|Roberto Saviano (photo by Speranza Casillo)|
Roberto Saviano is a 28-year-old young writer and journalist born in Naples. He grew up in its hinterland ruled by the Camorra. Since he was a child, he has been aware of the mob's existence, its huge economic and political power. As a student at university, he began to write about organized crime.
In 2006 Roberto's life changed forever after publishing his novel, Gomorrah, which strongly denounces the activities of the Camorra, or better, the System, the criminal organization that operates in Naples and in other towns in Campania. The book soon became a best seller (more than 2 million copies sold worldwide, translated in 43 countries), while the writer became the object of threats and menaces from the Casalesi, the most sanguinary of all the Camorra clans. Since 2006, Roberto Saviano has been living under a police escort.
|Roberto Saviano's best-seller's cover (Roberto Saviano's official website)|
|Roberto Saviano with his escort (photo by Mario Spada)|
However, the mob clans weren't able to stop him. In an interview published in L'Espresso on the 16th of August 2007, Saviano said:
I'm not afraid. To believe in the power of words and share my ideas with other people, that's the only way to defend myself.
His only fear is about his family's safety: "Of course, with my work also my close relatives are in danger. The only reason why I've cursed my book is for the stress and strain suffered by my family and I won't forgive myself for that.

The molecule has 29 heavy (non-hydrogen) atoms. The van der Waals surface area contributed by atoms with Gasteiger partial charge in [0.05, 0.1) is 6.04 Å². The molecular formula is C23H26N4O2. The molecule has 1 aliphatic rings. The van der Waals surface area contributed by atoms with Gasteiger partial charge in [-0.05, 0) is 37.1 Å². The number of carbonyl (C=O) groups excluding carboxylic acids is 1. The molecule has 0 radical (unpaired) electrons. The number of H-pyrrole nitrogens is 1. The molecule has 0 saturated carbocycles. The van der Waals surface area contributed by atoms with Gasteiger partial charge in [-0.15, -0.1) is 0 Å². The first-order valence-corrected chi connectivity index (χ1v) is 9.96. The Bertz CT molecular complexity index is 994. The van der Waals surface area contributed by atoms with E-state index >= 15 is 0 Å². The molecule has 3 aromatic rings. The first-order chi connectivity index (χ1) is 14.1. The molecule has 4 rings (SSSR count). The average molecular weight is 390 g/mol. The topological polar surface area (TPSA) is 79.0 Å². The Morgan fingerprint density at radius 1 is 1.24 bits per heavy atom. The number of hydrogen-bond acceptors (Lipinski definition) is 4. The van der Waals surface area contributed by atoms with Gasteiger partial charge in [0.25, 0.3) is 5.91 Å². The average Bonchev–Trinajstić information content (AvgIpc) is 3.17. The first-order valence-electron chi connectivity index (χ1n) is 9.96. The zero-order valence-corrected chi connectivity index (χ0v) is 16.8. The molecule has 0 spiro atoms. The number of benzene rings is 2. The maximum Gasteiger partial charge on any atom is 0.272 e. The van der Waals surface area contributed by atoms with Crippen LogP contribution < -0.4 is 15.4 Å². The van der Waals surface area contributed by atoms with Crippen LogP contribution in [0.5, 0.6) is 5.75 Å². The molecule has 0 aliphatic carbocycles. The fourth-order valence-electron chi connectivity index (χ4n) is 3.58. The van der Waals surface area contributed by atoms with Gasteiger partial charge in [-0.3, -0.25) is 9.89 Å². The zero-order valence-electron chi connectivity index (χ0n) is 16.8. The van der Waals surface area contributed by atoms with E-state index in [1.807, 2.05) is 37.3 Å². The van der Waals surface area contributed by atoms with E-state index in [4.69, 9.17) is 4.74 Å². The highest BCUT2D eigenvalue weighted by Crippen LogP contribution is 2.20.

|Saviano's poster made with 1,000 photos (photo by Sebastiano Sacco)|
He explained why he wrote Gomorrah; he did it for the new generations, seeing kids who dream to be a killer, who see in crime the only way of achievement. Boys and girls without hope. He saw his land without a future, where few men control great wealth oppressing poor people stitched up in this system. He felt the impulse to write, to denounce, simply to give hope to the oppressed.
Saviano's book also inspired a movie directed by Matteo Garrone that received positive reviews from critics, won the Grand Jury Prize at the Cannes Film Festival 2008 and was chosen as Italy's official candidate for an Oscar. Gomorrah is not only a literary and media phenomenon, it is something more which involves the conscience of the people. Passages from Saviano's book have been read and commented on in schools, during public meetings and demonstrations; his words have become everyone's words.
Last October, a supergrass Carmine Schiavone, a former boss of the Casalesi clan, told the police that the Camorra planned to kill Saviano before Christmas. After spending almost two years under close protection, the writer announced his decision to leave Italy in order to stop having to live as a prisoner and reclaim his life.
But Roberto Saviano is not alone. On 20th October a lot of intellectuals and six Nobel Prize winners wrote and signed an article in the Italian newspaper La Repubblica in which they say that they side with Saviano against Camorra, and they think that Camorra is not a mere police case, but a problem of democracy. They also think that the Italian government must protect his life, and help him in having a normal life. More than 250,000 signatures have been collected so far. Saviano was very grateful to all the people that felt that "my sorrow was also their sorrow."
We consider Roberto Saviano a true hero because he broke the wall of omert - openly denouncing Camorra's illicit traffic and its pervasive power structure.
If we want to defeat the "System," we need to follow his example: open our eyes, lift our heads and cry, "We are not afraid!"